However, these products do use incompatible technologies, of course, so there will be a shake-out period in the market as the companies push to get their technology built in directly to portable devices. But someday we can hope that we can just put down our devices to recharge, on surfaces from conference room tables to kitchen counters.

See my Portable Power Accessories Gallery for more on portable batteries and power options.

Find the PowerMat Home & Office Mat
and Duracell MyGrid Pad on Amazon.com

November 29, 2009

OrigAudio Folding Recycled Paper Speakers

Small portable speakers make music much more fun, whether to listen better to your laptop, or to share the sound from your iPod or phone without requiring earphones. But even small speakers take up space on the go, especially if you want two of them for stereo sound (see previous post on the Altec Lansing Orbit and LaCie USB Speakers).

The new OrigAudio Fold and Play Recycled Speakers take a significantly different approach -- the speaker elements are mounted in a paper box!

Yes, the OrigAudio speakers are made from recycled paper, and come folded flat into a 6 1/4 x 6 1/4 x 1 3/4 inch display box. You can then unfold them to assemble into 3 1/8 inch cubes -- just fold in the ends and fit the tab A's into slot B's.

The pair of stereo speakers are wired together only about a foot apart, with a close to 4 foot cord to a standard 3.5mm headphone jack, which you can plug into almost any audio device, desktop or portable.

The OrigAudios are made of heavy-duty recycled paper, and are currently available in several fun designs, including CityScape, Lake, Surf Break, and Flowers. Or the Canvas design provides a neutral background to decorate with your own artwork.

The speakers are self-powered, so no batteries or external power is needed. As a result they are not particularly loud, so they're a better match for personal listening and small groups than blasting at a party.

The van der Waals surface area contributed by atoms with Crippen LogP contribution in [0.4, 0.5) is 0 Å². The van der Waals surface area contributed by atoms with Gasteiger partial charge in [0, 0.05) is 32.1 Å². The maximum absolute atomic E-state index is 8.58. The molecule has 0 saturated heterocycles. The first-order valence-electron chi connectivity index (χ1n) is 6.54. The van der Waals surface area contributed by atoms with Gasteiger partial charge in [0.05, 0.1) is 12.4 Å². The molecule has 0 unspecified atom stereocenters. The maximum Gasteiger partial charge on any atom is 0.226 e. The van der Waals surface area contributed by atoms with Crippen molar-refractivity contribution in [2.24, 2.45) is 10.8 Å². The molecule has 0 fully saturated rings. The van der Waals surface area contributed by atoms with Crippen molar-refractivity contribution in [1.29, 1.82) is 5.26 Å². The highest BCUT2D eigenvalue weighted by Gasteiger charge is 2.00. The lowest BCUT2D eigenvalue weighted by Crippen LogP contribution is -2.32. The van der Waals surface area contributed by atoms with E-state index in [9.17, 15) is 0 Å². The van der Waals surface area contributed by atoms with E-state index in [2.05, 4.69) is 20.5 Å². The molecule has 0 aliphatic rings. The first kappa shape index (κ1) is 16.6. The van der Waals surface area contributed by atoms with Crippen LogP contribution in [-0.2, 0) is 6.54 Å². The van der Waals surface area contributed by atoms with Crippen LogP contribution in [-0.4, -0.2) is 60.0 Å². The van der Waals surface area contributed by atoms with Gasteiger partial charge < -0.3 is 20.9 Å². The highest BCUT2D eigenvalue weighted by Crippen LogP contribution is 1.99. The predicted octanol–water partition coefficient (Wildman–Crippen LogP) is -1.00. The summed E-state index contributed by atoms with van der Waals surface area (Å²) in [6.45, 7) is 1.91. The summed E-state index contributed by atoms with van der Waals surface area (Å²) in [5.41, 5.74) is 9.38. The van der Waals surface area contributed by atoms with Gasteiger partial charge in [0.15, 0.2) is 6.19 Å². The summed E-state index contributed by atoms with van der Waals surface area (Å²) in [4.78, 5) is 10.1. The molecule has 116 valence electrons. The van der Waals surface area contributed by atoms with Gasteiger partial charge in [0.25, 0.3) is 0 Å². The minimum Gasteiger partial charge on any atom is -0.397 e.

The OrigAudio speakers are a fun idea, for travel or for decorating your workspace. And they are only $16, available directly from OrigAudio. And there's more to look forward to -- OrigAudio also offers custom designs for larger orders, with different materials and a second triangular design.

See my Audio Accessories Gallery for more on portable speakers and earphones

Holiday Tech Gift Guide Talk at Princeton Library

My annual Holiday Tech Gift Guide presentation at the Princeton Library is coming up this Tuesday, December 1 at 7 pm.

It's free and open to the public. I'll have lots of fun gadgets to talk about, and demo -- and to hand around for you to check out.

I'll focus in on portable devices, and especially new smartphones including the Verizon Droid. And there are interesting new non-phone devices, including media players, handheld game systems, E-Book readers, and pocket camcorders.

Plus don't miss another hot gift option -- accessories to go along with these devices, including Bluetooth headsets, portable speakers and displays, wireless power, portable storage, and computer peripherals.

Holiday Tech Gift Guide

    Douglas Dixon, Manifest Technology
    Tues., Dec. 1, 2009 at 7 pm
    Princeton Public Library, Community Room
    65 Witherspoon St., Princeton, NJ

    Event Information

Keeping up with changes in technology is a full-time job. No one knows that better than Douglas Dixon of Manifest Technology, who returns to the library to present the Holiday Tech Gift Guide 2009. This annual roundup of tech trends and toys will track the latest developments, from portable gadgets to netbooks to set-tops, game consoles and beyond. Dixon, an independent technology consultant, author and speaker specializing in digital media, breaks it down to help participants discover which gadgets to put on the gift list, not to mention the personal wish list.

See my extended Holiday Tech Gift Guide 2009 article for a preview.

Also see my Digital Media Galleries for more on these and related products and trends.

Manifest Tech Site

About November 2009

Entries posted to Manifest Tech Blog in November 2009, listed from oldest to newest.